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Pot Bellied Pigs/Vietnamese Pot-bellied Pig - Hooves


I have a couple of questions regarding my pigs hooves. My pig is primarily indoors and she will be 2 year old in May.  I have never clipped her hooves. How do you know if she needs it done and how or who would do this?
Also, are there boots or something I can put on her hooves so she doesn't slide on the hardwood portion of our floors? It doesn't seem to bother her but I would hate to be on ice skates all day if I were her!  Thank you

You are right to worry about the sliding. At 2 years, piggy is still young and healthy. When she get older and heavier it will be harder for her than it is now.

I know of people who've made a bootie to cover a bandage or cast for an injured pig. They fasten the bootie to the cast or bandage to protect it. From time to time, when pigs need to go from a warm house to bitter outdoor cold or icky mud, people have tried to use booties It's hard to design a bootie that goes on easily, and stays in place and on the foot. Booties tend to rotate and slip off as piggy walks.

One long term solution is carpet runners or bath mats. They are not expensive and protect the floor from dirt and wear. Some are washable, and they can be quickly picked up and put away when needed.

Ideally, piggy should be taught to let you mess with her hooves. But, lots of pigs don't like people messing with their feet, so it's often easier said than done.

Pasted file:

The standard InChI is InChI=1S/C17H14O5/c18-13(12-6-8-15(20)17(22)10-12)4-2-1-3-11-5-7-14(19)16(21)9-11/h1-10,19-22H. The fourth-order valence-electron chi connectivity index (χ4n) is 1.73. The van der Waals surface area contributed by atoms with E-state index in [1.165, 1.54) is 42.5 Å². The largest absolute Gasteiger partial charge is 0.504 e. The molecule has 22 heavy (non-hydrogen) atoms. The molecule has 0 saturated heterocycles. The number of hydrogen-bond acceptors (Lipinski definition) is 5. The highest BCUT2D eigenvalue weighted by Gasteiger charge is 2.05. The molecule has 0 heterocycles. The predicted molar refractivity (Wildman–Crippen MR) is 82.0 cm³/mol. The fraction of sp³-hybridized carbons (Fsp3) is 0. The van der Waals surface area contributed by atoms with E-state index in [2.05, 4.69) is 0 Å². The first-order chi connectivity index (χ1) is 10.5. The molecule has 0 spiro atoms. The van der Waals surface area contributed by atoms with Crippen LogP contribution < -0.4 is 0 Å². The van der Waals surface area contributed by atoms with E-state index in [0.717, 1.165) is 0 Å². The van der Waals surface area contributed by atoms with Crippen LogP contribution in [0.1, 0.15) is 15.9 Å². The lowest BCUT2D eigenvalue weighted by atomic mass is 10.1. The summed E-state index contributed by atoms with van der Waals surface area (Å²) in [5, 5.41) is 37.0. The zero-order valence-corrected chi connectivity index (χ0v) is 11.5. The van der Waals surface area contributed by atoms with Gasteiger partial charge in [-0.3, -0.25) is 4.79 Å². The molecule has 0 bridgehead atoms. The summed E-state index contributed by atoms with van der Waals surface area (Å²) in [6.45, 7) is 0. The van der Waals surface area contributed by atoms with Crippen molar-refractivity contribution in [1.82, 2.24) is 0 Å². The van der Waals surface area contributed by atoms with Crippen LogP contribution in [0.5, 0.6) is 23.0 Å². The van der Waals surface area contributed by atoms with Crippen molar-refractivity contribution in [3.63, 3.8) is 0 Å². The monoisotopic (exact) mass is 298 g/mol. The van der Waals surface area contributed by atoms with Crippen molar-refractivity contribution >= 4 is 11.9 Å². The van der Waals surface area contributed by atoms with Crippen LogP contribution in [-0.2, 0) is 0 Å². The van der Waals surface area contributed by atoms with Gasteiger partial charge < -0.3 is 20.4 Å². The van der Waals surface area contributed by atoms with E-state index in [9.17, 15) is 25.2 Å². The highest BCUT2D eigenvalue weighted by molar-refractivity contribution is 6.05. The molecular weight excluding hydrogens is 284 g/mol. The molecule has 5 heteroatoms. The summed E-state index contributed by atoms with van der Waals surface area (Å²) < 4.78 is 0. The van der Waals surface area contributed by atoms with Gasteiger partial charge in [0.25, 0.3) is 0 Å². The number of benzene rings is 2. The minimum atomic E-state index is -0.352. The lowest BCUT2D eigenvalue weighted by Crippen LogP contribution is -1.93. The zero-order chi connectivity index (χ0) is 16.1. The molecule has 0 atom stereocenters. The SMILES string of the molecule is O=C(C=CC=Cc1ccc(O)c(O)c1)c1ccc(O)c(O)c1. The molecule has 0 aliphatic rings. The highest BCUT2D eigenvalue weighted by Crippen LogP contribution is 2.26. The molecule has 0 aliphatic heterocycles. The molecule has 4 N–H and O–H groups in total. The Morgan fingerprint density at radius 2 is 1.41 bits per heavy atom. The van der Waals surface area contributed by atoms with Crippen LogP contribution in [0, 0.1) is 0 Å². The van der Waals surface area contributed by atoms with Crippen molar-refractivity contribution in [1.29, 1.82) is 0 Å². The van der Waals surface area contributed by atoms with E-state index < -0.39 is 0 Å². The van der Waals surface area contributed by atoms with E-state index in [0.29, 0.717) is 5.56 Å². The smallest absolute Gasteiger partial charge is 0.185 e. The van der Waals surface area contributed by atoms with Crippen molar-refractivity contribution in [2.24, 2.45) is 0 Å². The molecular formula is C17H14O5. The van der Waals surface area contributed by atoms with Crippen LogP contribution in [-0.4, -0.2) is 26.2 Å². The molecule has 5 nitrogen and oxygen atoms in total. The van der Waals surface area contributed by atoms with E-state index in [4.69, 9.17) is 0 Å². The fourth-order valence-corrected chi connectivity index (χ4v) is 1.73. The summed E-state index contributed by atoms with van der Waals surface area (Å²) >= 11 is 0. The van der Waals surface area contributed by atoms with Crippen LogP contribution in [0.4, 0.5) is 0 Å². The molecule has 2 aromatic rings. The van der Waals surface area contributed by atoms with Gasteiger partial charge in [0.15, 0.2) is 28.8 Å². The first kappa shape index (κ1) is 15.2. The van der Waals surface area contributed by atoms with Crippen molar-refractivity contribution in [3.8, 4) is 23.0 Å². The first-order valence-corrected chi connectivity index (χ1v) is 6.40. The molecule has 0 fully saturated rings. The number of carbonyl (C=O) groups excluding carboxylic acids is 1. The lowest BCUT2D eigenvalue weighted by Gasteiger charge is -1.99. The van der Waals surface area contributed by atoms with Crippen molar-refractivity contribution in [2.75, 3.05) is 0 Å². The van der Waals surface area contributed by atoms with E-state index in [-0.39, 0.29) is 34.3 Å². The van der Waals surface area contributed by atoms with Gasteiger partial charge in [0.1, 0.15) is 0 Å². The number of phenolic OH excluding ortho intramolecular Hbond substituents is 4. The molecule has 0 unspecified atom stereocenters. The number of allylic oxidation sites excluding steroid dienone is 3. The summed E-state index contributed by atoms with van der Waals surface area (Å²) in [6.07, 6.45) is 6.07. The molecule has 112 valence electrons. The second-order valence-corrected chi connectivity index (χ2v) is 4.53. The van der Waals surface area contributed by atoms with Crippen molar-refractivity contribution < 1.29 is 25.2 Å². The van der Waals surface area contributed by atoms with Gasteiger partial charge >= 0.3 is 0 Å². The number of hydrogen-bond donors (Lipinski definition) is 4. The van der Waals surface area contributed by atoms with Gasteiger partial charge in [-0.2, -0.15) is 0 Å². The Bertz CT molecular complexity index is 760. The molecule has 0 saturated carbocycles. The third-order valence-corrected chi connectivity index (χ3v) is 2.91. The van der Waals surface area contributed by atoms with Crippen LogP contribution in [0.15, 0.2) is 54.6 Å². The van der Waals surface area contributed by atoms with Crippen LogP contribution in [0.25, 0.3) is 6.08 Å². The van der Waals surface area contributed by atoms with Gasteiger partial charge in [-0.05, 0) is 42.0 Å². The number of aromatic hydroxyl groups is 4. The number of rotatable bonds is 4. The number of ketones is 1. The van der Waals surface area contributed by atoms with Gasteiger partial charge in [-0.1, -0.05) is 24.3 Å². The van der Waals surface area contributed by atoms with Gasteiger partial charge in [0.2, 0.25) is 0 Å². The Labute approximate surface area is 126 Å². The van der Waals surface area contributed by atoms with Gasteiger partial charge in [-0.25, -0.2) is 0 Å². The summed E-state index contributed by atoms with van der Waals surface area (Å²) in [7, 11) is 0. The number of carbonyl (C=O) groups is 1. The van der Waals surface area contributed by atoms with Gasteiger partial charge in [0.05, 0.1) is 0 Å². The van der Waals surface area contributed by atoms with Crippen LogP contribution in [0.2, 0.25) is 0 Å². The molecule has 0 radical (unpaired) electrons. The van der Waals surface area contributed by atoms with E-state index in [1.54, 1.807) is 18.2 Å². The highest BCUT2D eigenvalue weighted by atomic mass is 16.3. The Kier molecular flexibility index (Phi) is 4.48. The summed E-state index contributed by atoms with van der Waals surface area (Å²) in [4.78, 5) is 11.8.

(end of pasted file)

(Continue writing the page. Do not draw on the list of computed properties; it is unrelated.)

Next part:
Start when piggy is relaxed and maybe getting a belly rub. Tell piggy that your going to "fix the feet" or something, then mess with her hooves a bit. Hold them snug. Rub them for just a moment. Stop before piggy gets too upset, and reward piggy for a Good hoof trim. Keep doing this every evening. Each night, mess with the hooves longer and hold them tighter. Always quit before piggy starts struggling (or wait for her to stop), then reward her. Finally, start actually filing her hooves with an emery board or wood file. Just one swipe the first time. Two the second, etc.

Her hooves are not going to grow too long over night, so there's no need to shorten them overnight, either. You can take just a tiny bit off each time. This kind of steady wearing down is actually better for them than a sudden trim.

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Helen Morrison


Pot-bellied or other miniature pet pig care, including diet, housing, training, health care. Can provide information about zoning, adoption, supplies, and organizations. Questions about any kind of pet swine are welcome!


Owning, raising, and caring for small pet swine, including "Vietnamese" pot-bellied pigs since 1992.

Pigs of Great Fortune; FAREC; PigCollaborative

BBA from KSU

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